By way of method, Shively reads Mark 3:22-30 both “inner-textually” and intertextually.  By inner-textually she means the “story world of Mark.”  This means that she will pay attention to the Gospel of Mark as a whole, examining the rhetoric, plot, and characters of the book in order to trace the author’s interests.  The second chapter of this book places this pericope in the overall context of the gospel by examining how it functions rhetorically at the beginning of the Gospel, and her fifth chapter  examines the larger context of the Gospel, primarily the Gerasene Demoniac (5:1-20) and the apocalyptic speech (13:5-37).

By intertextual, she intends to read the Gospel of Mark in the light of textual traditions outside of the Gospel. Following on Richard Hays, she proposes to hear echoes of the Hebrew Bible in Mark 3:22-30. She acknowledges that intertextual elements do not only exist in quotes of allusions, but also in the form of metaphors and symbols in Jewish apocalyptic thought (p. 36). She says that “we cannot understand Mark’s intertextuality simply by looking at discrete OT citations and allusions” because Mark is “weaving citations, allusions and themes” in order to “awaken the reader’s memory” (261).  (I made this point in my own dissertation on Jesus’s use of eschatological banquet traditions from the Hebrew Bible.) Since Mark wrote as an “apocalyptic thinker” he does not have to consciously cite a text from the Hebrew Bible.  He may use a well-known metaphor from apocalyptic literature without having a specific text in mind.  On the other hand, he may have a cluster of texts in mind rather than a single context.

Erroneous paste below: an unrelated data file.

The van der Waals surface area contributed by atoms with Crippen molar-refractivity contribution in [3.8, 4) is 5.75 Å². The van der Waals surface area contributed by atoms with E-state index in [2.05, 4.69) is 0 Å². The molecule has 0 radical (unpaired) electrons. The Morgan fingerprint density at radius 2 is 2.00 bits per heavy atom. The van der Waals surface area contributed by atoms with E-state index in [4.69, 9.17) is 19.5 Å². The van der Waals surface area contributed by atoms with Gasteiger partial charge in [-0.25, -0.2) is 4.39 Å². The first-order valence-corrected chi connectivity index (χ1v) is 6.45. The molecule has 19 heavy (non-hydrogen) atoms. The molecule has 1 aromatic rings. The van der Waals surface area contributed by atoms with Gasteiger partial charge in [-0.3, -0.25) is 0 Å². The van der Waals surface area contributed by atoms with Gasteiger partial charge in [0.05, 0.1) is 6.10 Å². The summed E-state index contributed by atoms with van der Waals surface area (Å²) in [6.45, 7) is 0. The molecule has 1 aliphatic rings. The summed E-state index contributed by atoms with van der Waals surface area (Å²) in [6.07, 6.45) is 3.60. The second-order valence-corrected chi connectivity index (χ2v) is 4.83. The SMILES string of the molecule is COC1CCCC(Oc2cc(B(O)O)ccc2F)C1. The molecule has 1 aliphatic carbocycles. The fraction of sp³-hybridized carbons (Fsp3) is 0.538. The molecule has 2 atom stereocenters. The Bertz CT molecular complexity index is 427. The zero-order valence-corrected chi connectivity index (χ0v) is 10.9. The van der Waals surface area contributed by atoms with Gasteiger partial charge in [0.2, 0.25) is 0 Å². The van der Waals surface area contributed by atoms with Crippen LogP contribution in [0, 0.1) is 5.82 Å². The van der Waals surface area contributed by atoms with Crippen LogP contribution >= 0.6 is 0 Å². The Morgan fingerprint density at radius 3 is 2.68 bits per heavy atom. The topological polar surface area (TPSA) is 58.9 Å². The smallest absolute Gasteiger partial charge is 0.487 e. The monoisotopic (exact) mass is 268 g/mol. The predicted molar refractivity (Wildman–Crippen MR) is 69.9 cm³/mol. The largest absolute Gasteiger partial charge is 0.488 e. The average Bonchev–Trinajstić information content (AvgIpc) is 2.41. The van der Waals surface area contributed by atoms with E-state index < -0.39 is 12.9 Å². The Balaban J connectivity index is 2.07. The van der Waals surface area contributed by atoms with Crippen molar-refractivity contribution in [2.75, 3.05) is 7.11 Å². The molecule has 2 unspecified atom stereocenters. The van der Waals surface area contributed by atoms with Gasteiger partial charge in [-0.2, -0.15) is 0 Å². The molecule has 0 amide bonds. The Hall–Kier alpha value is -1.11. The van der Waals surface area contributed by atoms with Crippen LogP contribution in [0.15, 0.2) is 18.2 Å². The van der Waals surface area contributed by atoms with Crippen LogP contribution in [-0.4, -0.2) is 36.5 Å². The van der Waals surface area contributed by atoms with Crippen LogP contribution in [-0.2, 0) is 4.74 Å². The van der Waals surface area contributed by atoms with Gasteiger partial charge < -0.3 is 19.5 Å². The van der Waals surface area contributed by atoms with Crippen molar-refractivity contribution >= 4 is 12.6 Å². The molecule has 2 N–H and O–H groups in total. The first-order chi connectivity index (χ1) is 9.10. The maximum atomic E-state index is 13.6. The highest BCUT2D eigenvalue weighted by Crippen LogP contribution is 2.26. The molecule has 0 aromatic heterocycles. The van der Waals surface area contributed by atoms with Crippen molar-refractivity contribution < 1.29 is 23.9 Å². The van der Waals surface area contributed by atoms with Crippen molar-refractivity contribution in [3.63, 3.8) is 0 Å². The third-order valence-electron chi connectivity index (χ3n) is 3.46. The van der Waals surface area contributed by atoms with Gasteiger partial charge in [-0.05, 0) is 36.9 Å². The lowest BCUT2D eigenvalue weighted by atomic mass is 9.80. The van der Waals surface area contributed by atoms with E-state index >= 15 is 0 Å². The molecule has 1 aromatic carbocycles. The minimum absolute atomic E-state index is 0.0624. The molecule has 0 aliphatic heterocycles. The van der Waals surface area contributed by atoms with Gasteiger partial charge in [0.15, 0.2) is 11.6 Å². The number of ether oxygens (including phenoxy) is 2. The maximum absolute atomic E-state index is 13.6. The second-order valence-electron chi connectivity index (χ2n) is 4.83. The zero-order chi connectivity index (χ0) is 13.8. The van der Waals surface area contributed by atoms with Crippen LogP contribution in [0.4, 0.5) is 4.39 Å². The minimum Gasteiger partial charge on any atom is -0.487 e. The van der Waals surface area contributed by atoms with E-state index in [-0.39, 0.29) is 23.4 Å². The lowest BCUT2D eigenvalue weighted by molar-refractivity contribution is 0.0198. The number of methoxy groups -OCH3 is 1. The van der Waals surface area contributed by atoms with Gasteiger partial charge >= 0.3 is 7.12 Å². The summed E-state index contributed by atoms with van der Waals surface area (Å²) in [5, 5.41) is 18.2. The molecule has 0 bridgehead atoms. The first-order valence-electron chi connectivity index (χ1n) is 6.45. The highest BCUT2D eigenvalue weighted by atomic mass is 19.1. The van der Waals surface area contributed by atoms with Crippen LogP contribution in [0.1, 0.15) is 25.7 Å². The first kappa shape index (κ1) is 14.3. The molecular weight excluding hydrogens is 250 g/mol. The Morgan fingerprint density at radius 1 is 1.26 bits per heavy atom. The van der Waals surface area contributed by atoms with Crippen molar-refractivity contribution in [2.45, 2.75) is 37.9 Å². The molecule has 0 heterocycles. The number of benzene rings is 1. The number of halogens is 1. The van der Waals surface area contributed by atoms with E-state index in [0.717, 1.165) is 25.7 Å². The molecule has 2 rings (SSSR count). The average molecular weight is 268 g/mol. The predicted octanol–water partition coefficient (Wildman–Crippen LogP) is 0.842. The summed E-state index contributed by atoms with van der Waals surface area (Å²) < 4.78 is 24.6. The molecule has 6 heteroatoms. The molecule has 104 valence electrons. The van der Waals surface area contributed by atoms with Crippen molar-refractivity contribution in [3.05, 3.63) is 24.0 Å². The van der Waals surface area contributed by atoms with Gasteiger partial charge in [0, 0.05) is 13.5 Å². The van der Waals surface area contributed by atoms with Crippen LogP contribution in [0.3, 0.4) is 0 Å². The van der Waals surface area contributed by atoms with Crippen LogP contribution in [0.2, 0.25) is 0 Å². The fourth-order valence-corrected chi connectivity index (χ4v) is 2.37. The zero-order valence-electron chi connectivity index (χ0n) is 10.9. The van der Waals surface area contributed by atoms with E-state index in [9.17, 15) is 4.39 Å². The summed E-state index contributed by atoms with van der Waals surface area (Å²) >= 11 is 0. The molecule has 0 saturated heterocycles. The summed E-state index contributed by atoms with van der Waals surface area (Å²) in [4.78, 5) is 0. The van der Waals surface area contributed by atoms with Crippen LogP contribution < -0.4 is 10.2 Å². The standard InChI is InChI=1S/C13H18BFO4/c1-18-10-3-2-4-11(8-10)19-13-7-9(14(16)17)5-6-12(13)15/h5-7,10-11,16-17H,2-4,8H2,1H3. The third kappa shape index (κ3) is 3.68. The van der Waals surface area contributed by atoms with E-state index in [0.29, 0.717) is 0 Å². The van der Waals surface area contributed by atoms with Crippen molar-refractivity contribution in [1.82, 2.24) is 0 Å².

I find this to be very helpful and interesting, but in practice there is not much which can be described as intertextual with respect to the Hebrew Bible in Mark 3:22-30.  She does comment on the potential allusion to Isaiah 49:24-26 in Mark 3:27.  Several commentaries have noticed this allusion, although there are only a few words shared by both texts.  In LXX Isa 49:24 the strong one is a “giant” (γίγαντος), and he is captured (αἰχμαλωτεύω), not bound (δέω) and plundered (διαρπάζω) as in Mark 3:27.  The word λαμβάνω is repeated in Isa 49:24-26 several times but does not appear in Mark 3:27. At best, this is an “echo” of Isa 49:24-26 and might be better described as an allusion to the tradition that the Lord is the ultimate Strong One who rescues his people from their enemies.

The key word in Mark 3:27 for Shively is ἰσχυρός.  In Isa 49:26 it is the Lord who is the “strong one” who will end the exile for Judah by destroying the strong nations.  In Mark 3:27, Jesus is stronger than the “strong man” (Satan) and is presently binding him in order to inaugurate the Kingdom. Mark “recontextualizes Israel’s captivity and rescue using apocalyptic topoi” (p. 74).